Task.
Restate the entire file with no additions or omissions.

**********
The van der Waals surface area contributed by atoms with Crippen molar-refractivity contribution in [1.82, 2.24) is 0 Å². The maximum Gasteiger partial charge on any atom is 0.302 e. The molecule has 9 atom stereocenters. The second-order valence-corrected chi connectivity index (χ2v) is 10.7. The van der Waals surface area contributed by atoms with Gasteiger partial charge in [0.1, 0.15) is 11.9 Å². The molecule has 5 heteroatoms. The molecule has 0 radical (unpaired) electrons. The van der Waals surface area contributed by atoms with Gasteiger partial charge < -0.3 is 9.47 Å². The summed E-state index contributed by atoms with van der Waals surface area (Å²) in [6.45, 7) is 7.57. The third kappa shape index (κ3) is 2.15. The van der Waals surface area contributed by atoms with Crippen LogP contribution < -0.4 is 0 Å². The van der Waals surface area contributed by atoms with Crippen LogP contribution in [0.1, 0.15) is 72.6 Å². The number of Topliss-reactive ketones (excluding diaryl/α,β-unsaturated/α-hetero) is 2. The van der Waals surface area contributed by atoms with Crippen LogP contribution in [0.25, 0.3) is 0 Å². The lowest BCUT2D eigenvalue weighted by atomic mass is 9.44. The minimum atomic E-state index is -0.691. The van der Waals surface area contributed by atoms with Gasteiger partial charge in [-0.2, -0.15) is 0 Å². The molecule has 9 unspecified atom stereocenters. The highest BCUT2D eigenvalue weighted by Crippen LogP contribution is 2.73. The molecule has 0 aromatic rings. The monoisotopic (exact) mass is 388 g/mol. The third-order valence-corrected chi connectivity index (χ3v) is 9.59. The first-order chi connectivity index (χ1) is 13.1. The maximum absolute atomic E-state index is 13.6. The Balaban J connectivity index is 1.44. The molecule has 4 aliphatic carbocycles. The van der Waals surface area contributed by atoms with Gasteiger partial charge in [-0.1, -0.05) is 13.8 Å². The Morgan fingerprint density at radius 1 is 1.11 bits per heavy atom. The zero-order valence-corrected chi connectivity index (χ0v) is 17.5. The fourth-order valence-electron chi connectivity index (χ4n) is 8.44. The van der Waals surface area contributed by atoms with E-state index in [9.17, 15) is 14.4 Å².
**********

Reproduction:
The van der Waals surface area contributed by atoms with Crippen molar-refractivity contribution in [1.82, 2.24) is 0 Å². The maximum Gasteiger partial charge on any atom is 0.302 e. The molecule has 9 atom stereocenters. The second-order valence-corrected chi connectivity index (χ2v) is 10.7. The van der Waals surface area contributed by atoms with Gasteiger partial charge in [0.1, 0.15) is 11.9 Å². The molecule has 5 heteroatoms. The molecule has 0 radical (unpaired) electrons. The van der Waals surface area contributed by atoms with Gasteiger partial charge < -0.3 is 9.47 Å². The summed E-state index contributed by atoms with van der Waals surface area (Å²) in [6.45, 7) is 7.57. The third kappa shape index (κ3) is 2.15. The van der Waals surface area contributed by atoms with Crippen LogP contribution < -0.4 is 0 Å². The van der Waals surface area contributed by atoms with Crippen LogP contribution in [0.1, 0.15) is 72.6 Å². The number of Topliss-reactive ketones (excluding diaryl/α,β-unsaturated/α-hetero) is 2. The van der Waals surface area contributed by atoms with Crippen LogP contribution in [0.25, 0.3) is 0 Å². The lowest BCUT2D eigenvalue weighted by atomic mass is 9.44. The minimum atomic E-state index is -0.691. The van der Waals surface area contributed by atoms with Gasteiger partial charge in [-0.2, -0.15) is 0 Å². The molecule has 9 unspecified atom stereocenters. The highest BCUT2D eigenvalue weighted by Crippen LogP contribution is 2.73. The molecule has 0 aromatic rings. The monoisotopic (exact) mass is 388 g/mol. The third-order valence-corrected chi connectivity index (χ3v) is 9.59. The first-order chi connectivity index (χ1) is 13.1. The maximum absolute atomic E-state index is 13.6. The Balaban J connectivity index is 1.44. The molecule has 4 aliphatic carbocycles. The van der Waals surface area contributed by atoms with Gasteiger partial charge in [-0.1, -0.05) is 13.8 Å². The Morgan fingerprint density at radius 1 is 1.11 bits per heavy atom. The zero-order valence-corrected chi connectivity index (χ0v) is 17.5. The fourth-order valence-electron chi connectivity index (χ4n) is 8.44. The van der Waals surface area contributed by atoms with E-state index in [9.17, 15) is 14.4 Å².